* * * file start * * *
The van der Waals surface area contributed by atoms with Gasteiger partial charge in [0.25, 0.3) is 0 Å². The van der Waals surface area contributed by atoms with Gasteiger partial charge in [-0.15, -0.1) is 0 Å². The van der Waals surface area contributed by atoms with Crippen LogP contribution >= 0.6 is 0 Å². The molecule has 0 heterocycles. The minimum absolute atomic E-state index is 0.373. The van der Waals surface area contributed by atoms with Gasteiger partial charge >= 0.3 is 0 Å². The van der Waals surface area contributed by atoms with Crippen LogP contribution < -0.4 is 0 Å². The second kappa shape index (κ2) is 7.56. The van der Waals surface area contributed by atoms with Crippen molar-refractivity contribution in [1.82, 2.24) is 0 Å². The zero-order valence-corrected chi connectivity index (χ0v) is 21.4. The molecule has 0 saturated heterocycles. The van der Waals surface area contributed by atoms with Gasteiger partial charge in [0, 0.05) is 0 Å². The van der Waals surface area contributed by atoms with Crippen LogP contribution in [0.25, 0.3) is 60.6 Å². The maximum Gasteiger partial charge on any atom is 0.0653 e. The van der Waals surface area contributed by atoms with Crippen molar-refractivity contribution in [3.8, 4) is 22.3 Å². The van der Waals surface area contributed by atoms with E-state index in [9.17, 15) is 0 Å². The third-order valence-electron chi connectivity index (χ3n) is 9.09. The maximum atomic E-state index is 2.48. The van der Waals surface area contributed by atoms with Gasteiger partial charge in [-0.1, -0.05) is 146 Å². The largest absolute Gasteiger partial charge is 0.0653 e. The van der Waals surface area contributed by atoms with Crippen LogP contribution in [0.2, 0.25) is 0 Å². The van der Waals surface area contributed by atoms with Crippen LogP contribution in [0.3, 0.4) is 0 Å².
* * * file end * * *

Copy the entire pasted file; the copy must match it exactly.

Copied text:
The van der Waals surface area contributed by atoms with Gasteiger partial charge in [0.25, 0.3) is 0 Å². The van der Waals surface area contributed by atoms with Gasteiger partial charge in [-0.15, -0.1) is 0 Å². The van der Waals surface area contributed by atoms with Crippen LogP contribution >= 0.6 is 0 Å². The molecule has 0 heterocycles. The minimum absolute atomic E-state index is 0.373. The van der Waals surface area contributed by atoms with Gasteiger partial charge >= 0.3 is 0 Å². The van der Waals surface area contributed by atoms with Crippen LogP contribution < -0.4 is 0 Å². The second kappa shape index (κ2) is 7.56. The van der Waals surface area contributed by atoms with Crippen molar-refractivity contribution in [1.82, 2.24) is 0 Å². The zero-order valence-corrected chi connectivity index (χ0v) is 21.4. The molecule has 0 saturated heterocycles. The van der Waals surface area contributed by atoms with Gasteiger partial charge in [0, 0.05) is 0 Å². The van der Waals surface area contributed by atoms with Crippen LogP contribution in [0.25, 0.3) is 60.6 Å². The maximum Gasteiger partial charge on any atom is 0.0653 e. The van der Waals surface area contributed by atoms with Crippen molar-refractivity contribution in [3.8, 4) is 22.3 Å². The van der Waals surface area contributed by atoms with E-state index in [9.17, 15) is 0 Å². The third-order valence-electron chi connectivity index (χ3n) is 9.09. The maximum atomic E-state index is 2.48. The van der Waals surface area contributed by atoms with Gasteiger partial charge in [-0.1, -0.05) is 146 Å². The largest absolute Gasteiger partial charge is 0.0653 e. The van der Waals surface area contributed by atoms with Crippen LogP contribution in [0.2, 0.25) is 0 Å². The van der Waals surface area contributed by atoms with Crippen LogP contribution in [0.3, 0.4) is 0 Å².